The bell jar symbolizes mental illness and gives the novel its title. It is Esther’s own metaphor for describing what she feels like while suffering her nervous breakdown: no matter what she is doing or where she is, she sits alienated “under the same glass bell jar, stewing in my own sour air.” Though she can see through the transparent glass to the world beyond, the glass jar distorts the image of that world, leaving the suffering viewer with a warped understanding of reality. After undergoing electric shock therapy and analysis at the mental asylum, Esther feels the bell jar lifted. However, even as she welcomes health, she fears a future re-descent of the bell jar and wonders whether other bell jars also imprison the seemingly sane people around her.
The Bell Jar Quotes in The Bell Jar
The The Bell Jar quotes below all refer to the symbol of The Bell Jar. For each quote, you can also see the other characters and themes related to it (each theme is indicated by its own dot and icon, like this one: Note: all page numbers and citation info for the quotes below refer to the Harper Perennial edition of The Bell Jar published in 2005.).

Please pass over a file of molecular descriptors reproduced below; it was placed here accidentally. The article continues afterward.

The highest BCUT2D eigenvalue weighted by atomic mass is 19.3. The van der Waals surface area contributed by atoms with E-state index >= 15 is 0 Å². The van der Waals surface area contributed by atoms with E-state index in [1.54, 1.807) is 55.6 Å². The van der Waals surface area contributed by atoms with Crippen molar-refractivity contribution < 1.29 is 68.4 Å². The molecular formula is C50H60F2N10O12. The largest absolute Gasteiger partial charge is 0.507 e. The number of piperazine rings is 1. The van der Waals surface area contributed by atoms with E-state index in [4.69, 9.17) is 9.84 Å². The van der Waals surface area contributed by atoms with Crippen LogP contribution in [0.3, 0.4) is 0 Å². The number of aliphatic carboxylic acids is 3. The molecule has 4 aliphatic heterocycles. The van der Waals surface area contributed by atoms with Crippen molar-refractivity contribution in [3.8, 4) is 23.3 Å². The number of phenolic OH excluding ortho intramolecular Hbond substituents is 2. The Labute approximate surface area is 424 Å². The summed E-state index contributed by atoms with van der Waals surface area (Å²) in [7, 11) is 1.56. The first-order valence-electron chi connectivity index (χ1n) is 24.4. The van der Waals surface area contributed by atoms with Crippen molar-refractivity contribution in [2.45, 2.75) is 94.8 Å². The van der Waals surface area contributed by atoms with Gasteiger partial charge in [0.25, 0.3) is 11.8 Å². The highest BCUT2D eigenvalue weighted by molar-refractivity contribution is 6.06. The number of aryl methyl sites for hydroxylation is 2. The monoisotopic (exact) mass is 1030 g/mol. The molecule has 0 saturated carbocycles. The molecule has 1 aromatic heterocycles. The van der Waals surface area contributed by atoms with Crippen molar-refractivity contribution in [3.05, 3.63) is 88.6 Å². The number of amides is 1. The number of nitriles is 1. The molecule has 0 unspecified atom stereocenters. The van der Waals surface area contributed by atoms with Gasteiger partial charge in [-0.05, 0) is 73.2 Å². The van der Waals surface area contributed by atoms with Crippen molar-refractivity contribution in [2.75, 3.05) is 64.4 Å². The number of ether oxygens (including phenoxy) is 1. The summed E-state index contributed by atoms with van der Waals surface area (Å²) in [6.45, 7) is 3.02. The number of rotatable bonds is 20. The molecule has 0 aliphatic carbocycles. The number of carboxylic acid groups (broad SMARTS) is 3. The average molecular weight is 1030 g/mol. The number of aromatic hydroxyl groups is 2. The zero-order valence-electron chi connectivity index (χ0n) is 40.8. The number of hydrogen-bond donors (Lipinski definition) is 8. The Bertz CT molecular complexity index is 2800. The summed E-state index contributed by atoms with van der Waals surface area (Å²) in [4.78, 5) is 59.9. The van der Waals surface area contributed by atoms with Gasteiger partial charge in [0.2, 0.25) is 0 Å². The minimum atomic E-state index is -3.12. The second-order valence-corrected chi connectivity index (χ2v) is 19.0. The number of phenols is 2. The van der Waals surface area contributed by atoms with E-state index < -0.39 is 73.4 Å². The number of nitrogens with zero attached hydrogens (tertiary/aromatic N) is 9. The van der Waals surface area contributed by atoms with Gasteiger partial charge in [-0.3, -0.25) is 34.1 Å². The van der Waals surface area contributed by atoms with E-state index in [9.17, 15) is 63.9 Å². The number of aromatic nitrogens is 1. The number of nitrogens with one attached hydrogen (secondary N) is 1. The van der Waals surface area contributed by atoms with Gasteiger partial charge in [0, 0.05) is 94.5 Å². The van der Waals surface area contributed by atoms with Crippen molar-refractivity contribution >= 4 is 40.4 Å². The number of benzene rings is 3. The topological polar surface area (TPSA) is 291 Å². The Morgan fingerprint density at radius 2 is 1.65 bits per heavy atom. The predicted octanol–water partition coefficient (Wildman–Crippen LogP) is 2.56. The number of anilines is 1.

Chapter 15 Quotes
…wherever I sat—on the deck of a ship or a street café in Paris or Bangkok—I would be sitting under the same glass bell jar, stewing in my own sour air.
The Bell Jar Symbol Timeline in The Bell Jar
The timeline below shows where the symbol The Bell Jar appears in The Bell Jar. The colored dots and icons indicate which themes are associated with that appearance.
...Esther agrees, as Dr. Nolan had promised: pain free. Esther feels “surprisingly at peace. The bell jar hung, suspended, a few feet above my head.” Dr. Nolan assures Esther all the treatments... (full context)
...“calm, snow-maiden face behind which so little, bad or good, could happen.” Esther wonders if the bell jar will descend on her again on the future. She worries, too, who she will marry... (full context)